Saxophonist Donald Harrison's name is writ large on the cover of This Is Jazz
, but the album is a collaborative trio in every sense. After all, playing with legendary bassist Ron Carter
and drummer extraordinaire Billy Cobham
could never be equated with simply hiring sidemen. Recorded live at New York's Blue Note, the six tracks on this album take post- bop expansion to exemplary heights and keep it there for the duration.
Harrison has a tight but wandering presence on alto. He drifts off into almost spacey places as he improvises, with peculiar trills and off-key runs, but in doing so he stays fairly close to the beats and, ultimately, the melodies as well. He does a masterful job of engaging in serious explorations without dissolving the framework of the songs.
Carter, with five decades of professional experience and an unparalleled list of cohorts, can play anywhere he wants, for as long as he wants, and he takes full advantage of his seniority. This Is Jazz
shows him not only as a great rhythm bassist, but also as an exceptional soloist. He's always rock-solid behind Harrison, but really shines in his solo improvisations, bouncing around against the drums, or, in the case of "You Are My Sunshine," simply playing the whole song by himself. Part of the thrill can be credited to recording engineer Steve Remote of Aurasonic, Ltd. who captures the woodiness, vibrations and scale of the acoustic bass, instead of just low-note tones.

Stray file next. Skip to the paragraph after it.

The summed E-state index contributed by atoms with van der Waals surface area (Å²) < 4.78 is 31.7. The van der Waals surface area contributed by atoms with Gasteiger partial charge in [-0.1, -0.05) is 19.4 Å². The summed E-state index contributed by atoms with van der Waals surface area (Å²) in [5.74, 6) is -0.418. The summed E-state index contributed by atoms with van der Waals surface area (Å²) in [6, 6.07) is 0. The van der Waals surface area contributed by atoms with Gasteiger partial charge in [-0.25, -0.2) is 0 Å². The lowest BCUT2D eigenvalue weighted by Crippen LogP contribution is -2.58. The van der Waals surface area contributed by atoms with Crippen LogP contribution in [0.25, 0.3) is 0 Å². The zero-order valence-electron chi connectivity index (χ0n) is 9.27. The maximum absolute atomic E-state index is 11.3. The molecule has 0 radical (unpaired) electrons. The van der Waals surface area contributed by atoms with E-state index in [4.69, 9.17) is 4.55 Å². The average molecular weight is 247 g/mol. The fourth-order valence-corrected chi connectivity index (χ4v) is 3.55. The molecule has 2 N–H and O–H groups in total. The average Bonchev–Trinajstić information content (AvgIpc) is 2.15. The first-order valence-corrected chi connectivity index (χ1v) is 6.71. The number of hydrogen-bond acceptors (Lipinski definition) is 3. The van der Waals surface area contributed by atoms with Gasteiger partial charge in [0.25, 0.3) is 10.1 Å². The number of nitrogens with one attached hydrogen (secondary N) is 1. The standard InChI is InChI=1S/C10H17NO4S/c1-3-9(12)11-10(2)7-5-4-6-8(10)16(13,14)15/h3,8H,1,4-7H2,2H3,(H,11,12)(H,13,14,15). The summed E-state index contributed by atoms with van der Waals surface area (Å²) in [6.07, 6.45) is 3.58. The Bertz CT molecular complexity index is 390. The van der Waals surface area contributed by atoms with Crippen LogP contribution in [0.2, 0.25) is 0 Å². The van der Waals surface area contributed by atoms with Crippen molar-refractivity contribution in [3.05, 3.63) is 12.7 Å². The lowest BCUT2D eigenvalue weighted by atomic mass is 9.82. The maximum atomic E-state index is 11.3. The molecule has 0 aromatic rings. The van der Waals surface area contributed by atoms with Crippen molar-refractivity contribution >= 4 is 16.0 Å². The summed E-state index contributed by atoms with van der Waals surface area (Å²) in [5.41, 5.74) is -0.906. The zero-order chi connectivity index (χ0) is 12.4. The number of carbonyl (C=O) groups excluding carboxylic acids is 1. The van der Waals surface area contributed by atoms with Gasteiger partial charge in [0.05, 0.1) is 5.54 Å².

The drums are the most understated element of the trio, but the skins are also where the album reveals its deepest subtlety. Cobham is an elegant drummer, with stick work that is supportive and unerringly tasteful, but also quietly complex. Seemingly content in the rhythm role, Cobham doesn't take a solo until the fourth track, Victor Feldman
' "Seven Steps To Heaven," and even then his statement is a tightly considered against the composition. Cobham's drumming reveals class and an attention to detail that should be studied and emulated.
This record features three masters showing all the world how this music is really played. Combining a first-rate set list, equal measures of exceptional soloing and ensemble playing, and an energy that should be bottled, This is Jazz
truly lives up to its name.